A rare film that will make you laugh, cry, feel good and even think a little.
Some reviewers love it and a few hate it, but the ‘love-its’ have it by a country mile.
As for this reviewer, well, yes I did enjoy it very much, but maybe the first hour a soupçon more than the second hour – but I’m splitting hairs.
Are you tired of formulaic, franchise hi-tech rubbish that the Hollywood factories churn out these days?
Do you sometimes wonder if there are any films being made anymore that can make you laugh, make you cry, make you wonder, make you think, and make you leave with a good feeling in your belly?
If so, then Captain Fantastic may well be the movie for you.
The story is quite simple. An American couple, Ben and Leslie, decide to uproot from so-called civilized America with their six kids and go and live in a cabin located deep in the mountains of Washington State. There’s no electricity or water, no TV, no radio, no smartphones (or any phones) and none of the luxuries – and most might say necessities – of modern day living.
The children are ‘home schooled’, are taught to hunt and forage for their food, and they live the life of backwoodsmen. They are obliged to follow a strict and sometimes dangerous fitness regime and are trained to deal with any emergency that may arise.
They are all apparently happy with their lives in the wilderness, and their intelligent and well-educated parents imbue them with the precepts of socialism and teach them the evils of capitalism, corporate America, and the outside world.
But Mum, (Leslie), has fallen ill. She has a serious mental disorder – paranoid and bipolar – a condition that has possibly been exacerbated by her chosen lifestyle. We don’t see Leslie, except in very brief flashbacks, as when the film opens, she has already been shipped to a hospital where her estranged parents can watch over her.
Soon after the movie starts, the family learn that Leslie has killed herself and the remainder of the film is devoted to the family’s efforts to attend her funeral and what happens in its aftermath.
Leslie’s father, a very wealthy and influential man, blames Ben for the death of his daughter and warns him that if he tries to attend the funeral, he will have him arrested.
At first, Ben accepts that he cannot go, but the six kids want to see their Mom one last time, so in the end, they load up their converted school bus and head back to civilization.
The next part of the movie is really a road trip, and there some amusing incidents along the way. One with a cop who stops them for having a faulty tail light, and an embarrassing episode with the eldest son who has his first kiss with a strange girl, and in particular, a planned raid of a supermarket. Here they succeed in stealing hundreds of dollars worth of groceries under the noses of the shop owners.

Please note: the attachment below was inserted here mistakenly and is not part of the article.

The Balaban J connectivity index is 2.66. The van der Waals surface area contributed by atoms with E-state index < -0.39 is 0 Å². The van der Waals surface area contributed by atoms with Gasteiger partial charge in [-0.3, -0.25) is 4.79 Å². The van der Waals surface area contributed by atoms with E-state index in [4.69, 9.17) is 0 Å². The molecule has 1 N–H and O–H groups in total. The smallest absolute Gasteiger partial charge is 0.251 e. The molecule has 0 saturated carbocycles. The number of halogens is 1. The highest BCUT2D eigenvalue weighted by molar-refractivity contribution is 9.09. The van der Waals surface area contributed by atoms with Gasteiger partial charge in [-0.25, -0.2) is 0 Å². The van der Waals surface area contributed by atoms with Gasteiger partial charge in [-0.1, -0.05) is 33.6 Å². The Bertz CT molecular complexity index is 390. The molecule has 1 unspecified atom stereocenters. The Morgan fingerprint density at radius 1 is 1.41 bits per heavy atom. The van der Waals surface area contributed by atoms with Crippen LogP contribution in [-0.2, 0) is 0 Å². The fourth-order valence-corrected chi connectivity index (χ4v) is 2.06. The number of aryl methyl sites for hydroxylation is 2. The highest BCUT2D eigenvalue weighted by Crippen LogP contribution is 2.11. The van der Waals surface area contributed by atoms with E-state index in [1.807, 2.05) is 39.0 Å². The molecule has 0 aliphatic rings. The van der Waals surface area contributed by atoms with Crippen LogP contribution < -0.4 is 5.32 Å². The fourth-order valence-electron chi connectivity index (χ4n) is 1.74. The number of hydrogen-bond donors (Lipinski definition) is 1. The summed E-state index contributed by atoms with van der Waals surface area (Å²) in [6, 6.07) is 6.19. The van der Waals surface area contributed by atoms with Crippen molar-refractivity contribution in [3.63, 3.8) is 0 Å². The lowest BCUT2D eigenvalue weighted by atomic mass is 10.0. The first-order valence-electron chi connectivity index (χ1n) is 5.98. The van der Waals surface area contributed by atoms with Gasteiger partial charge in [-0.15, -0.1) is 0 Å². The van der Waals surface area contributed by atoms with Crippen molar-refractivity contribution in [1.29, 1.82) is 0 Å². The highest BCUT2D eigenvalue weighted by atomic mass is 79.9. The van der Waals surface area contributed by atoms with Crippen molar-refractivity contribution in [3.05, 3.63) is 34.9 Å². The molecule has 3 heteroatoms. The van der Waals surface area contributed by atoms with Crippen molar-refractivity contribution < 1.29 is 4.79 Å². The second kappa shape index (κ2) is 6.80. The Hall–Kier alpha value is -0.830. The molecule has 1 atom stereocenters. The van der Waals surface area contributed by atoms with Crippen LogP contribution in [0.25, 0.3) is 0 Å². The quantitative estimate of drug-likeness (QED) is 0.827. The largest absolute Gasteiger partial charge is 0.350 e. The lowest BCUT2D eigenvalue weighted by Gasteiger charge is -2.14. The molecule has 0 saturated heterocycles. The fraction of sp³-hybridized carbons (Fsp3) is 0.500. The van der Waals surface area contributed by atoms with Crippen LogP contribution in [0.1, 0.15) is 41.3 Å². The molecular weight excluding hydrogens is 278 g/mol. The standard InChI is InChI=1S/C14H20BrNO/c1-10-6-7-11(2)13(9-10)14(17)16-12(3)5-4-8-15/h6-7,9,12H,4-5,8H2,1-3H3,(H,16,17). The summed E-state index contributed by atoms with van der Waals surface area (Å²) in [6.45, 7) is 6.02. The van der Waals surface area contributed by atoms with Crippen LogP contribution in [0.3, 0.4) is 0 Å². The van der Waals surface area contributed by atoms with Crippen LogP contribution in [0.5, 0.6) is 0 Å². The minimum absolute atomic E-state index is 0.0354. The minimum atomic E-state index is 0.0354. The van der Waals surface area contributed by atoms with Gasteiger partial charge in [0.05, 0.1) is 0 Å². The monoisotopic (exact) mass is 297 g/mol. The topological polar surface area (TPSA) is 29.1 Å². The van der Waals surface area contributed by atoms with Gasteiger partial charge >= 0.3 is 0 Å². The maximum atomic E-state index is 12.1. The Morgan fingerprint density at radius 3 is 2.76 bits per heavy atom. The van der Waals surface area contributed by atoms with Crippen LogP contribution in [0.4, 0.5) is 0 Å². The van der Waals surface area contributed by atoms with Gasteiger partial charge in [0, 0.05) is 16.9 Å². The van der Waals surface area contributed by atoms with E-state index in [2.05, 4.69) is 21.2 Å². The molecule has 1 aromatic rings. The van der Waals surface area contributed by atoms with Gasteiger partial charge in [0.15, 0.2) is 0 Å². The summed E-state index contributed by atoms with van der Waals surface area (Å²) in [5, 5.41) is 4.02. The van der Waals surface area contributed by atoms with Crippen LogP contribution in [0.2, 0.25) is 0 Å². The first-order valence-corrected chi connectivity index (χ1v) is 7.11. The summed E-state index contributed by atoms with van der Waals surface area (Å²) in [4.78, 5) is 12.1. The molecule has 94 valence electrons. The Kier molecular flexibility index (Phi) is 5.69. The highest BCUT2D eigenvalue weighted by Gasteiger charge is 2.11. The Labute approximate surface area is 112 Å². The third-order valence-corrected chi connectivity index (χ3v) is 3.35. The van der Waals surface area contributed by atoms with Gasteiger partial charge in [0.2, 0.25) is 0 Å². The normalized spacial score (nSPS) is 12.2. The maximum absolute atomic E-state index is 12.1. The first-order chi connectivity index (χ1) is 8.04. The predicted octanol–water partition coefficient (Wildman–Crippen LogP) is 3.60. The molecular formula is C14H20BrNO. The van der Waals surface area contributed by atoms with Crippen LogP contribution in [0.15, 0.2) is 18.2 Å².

There follows a mix of both amusing and serious confrontations with the in-laws. Leslie’s father succeeds in extricating the six kids from Ben’s custody for a while, but it all works out pretty well in the end.
The first part of the film was totally captivating in every possible way, but once they embark on their journey back to the real world, some of the plot holes were a little hard to stomach. In particular, the robbery of the food mart didn’t sit well with this reviewer. Would a father who despised capitalism and wanted his kids to understand the true meaning of right and wrong embark on such a criminal venture?
But apart from the moral issues of the robbery, what about the high risks of getting caught? If they were arrested it would be all over for family life in the mountains. Would he really take such a risk?
Okay, I appreciate it was all done in a spirit of good humor, and it was genuinely funny – but at the expense of the good-natured and well- meaning citizens who become innocent dupes in their felonious act.
One of the most amazing parts of the film was the kids. From the very start, I completely forgot that I was watching a team of child actors. For me, nearly all films containing child actors, no matter how good they are supposed to be, usually make me squirm a little when the ‘little dears’ say their lines. I am always painfully aware that the kids are actors acting parts.
Yet never once throughout the whole movie did I once think to myself, “Hey! these are just kids acting.” I was truly in their world from the very first frame of film to the last. All six kids were truly outstanding, and I was transported to their world. As indeed was Viggo Mortenson who played Ben, their father, to say nothing of the remaining ensemble cast. Not a dud between the lot of them. I particularly liked Frank Langella as the grieving, angry father.
So apart from a couple of plot holes, (which only people like me are mean-spirited enough to take issue with), it is difficult to find fault with this very enjoyable film.
The cinematography, screenplay, and direction were masterful and I hope we will see much more from the pen and undoubted directing talents of Matt Ross.
We need more writers and directors like Matt Ross to bring us back to a time when filmmaking isn’t just another rehash of yet another comic-book hero or a prequel, sequel, spin-off of Star Wars/Star Trek/West world/Frozen/ Finding Dory……and God only knows what franchise.
Four and a half Mobi-Stars out of five for Captain Fantastic.
You can find all my film reviews here: Mobi’s movie reviews on IMDB